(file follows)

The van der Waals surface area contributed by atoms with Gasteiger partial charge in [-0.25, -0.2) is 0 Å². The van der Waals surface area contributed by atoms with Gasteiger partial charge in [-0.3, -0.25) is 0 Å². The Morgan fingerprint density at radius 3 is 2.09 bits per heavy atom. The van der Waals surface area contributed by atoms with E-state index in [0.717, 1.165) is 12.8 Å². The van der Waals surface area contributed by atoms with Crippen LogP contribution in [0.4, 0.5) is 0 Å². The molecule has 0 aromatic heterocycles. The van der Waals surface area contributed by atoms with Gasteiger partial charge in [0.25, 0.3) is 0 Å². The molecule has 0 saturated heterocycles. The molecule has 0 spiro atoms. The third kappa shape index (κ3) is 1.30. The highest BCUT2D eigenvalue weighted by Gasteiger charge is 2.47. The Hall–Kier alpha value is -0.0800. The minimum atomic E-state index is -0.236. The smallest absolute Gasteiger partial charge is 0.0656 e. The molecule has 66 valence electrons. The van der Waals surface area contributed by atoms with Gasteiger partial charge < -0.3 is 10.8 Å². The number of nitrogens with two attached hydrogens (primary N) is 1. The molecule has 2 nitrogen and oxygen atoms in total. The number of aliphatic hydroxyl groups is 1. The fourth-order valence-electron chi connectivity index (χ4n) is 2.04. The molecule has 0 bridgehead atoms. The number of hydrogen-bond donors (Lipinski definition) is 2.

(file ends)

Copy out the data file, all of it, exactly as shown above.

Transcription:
The van der Waals surface area contributed by atoms with Gasteiger partial charge in [-0.25, -0.2) is 0 Å². The van der Waals surface area contributed by atoms with Gasteiger partial charge in [-0.3, -0.25) is 0 Å². The Morgan fingerprint density at radius 3 is 2.09 bits per heavy atom. The van der Waals surface area contributed by atoms with E-state index in [0.717, 1.165) is 12.8 Å². The van der Waals surface area contributed by atoms with Crippen LogP contribution in [0.4, 0.5) is 0 Å². The molecule has 0 aromatic heterocycles. The van der Waals surface area contributed by atoms with Gasteiger partial charge in [0.25, 0.3) is 0 Å². The molecule has 0 saturated heterocycles. The molecule has 0 spiro atoms. The third kappa shape index (κ3) is 1.30. The highest BCUT2D eigenvalue weighted by Gasteiger charge is 2.47. The Hall–Kier alpha value is -0.0800. The minimum atomic E-state index is -0.236. The smallest absolute Gasteiger partial charge is 0.0656 e. The molecule has 66 valence electrons. The van der Waals surface area contributed by atoms with Gasteiger partial charge < -0.3 is 10.8 Å². The number of nitrogens with two attached hydrogens (primary N) is 1. The molecule has 2 nitrogen and oxygen atoms in total. The number of aliphatic hydroxyl groups is 1. The fourth-order valence-electron chi connectivity index (χ4n) is 2.04. The molecule has 0 bridgehead atoms. The number of hydrogen-bond donors (Lipinski definition) is 2.